By Muriel Tissonnier
A Tewa Indian born in the Santa Clara Pueblo in northern New Mexico, Michael Naranjo dreamt of becoming a sculptor. His mother Rosa, was a well known potter within the pueblo which allowed Michael to grow up around clay. While his siblings were creating pinch and coil pots Michael was shaping small animals. As a young man he spent a lot of time outdoors hunting and fishing with his brother. These “natural anatomy” lessons would serve him well later in his life.
Upon graduating high school, Michael began taking design and sculpture courses at New Mexico Highlands University in Las Vegas, NM and planned to major in art.
His path took an unexpected turn when he was drafted in 1967, at the tender age of 22 to serve in Vietnam. It wasn’t two months into his service when he was caught in an ambush.
It was a grenade that took his sight and most of the function of his right hand.
Would his dream of becoming a sculptor now be out of reach? Not for Michael, as he has a drive all his own. While in the hospital recovering, he asked the nurse for some clay and with his one functioning hand made an inchworm.
“It was exhilarating! Soon I progressed to goldfish and squirrels. And this made all the difference in the world.” He was starting over, re-learning the basics.
After returning home he announced to his family that he would be moving to Santa Fe in pursuit of his career as a sculptor. His dad’s response, “But how will you eat!”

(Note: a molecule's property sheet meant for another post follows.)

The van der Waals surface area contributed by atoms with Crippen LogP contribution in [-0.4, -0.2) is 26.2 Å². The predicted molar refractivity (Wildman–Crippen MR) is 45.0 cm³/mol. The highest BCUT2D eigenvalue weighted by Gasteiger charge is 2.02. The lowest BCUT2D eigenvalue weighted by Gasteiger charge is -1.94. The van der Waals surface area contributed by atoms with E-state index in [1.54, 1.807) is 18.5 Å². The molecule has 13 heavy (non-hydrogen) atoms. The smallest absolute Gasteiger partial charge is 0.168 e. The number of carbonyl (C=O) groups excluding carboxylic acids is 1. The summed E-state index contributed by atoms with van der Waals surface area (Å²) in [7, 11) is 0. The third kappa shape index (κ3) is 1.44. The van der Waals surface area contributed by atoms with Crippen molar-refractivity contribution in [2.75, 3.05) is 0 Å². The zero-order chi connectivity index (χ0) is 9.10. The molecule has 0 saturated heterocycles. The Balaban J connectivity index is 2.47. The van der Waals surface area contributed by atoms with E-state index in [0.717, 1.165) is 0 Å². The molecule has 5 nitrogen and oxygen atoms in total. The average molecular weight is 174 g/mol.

Well, along with several TV dinners and an artist willing to teach him the lost wax method of sculpting Michael was right back on track in achieving his dream.
Michael’s career as an artist would continue to move forward with the help of his wife Laurie and the inspiration of his two daughters. Laurie began handling the business side of his career. Writing several letters to museums in 1986 the two were welcomed into Italian museums and Michael was allowed to touch/see several sculptures created by the original masters; including Michelangelo’s David at the Galleria del Academia in Florence. They built scaffolding around the famous statue and Michael spent hours “seeing” the David.
Michael Naranjo has sculptures placed at the Vatican, the White House and the Heard Museum. His monumental Hoop Dancer is placed outside the Capitol Building in Santa Fe, NM and he has a permanent exhibit “Touching Beauty” at the Atrium Gallery in the Bataan Memorial Building.
The exhibit includes 25 sculptures and welcomes its visitors to touch and see his work. Michael has also started the “Touched by Art Fund” at the Santa Fe Community Foundation. The fund provides schools with transportation to museums and galleries. Michael understands the importance of exposing our youth to the arts at a young age and the effects it can have on their development.
Michael recently published a book highlighting his emotionally charged sculpture. Ben Nighthorse, who wrote the forward, said of Michael:
“To say that Michael Naranjo is one of the world’s great disabled sculptors would be a disservice to him. For Michael Naranjo is one of the worlds great sculptors.”
Michael will be signing his new book at Sorrel Sky Gallery’s 10th Anniversary Show and Celebration on April 6.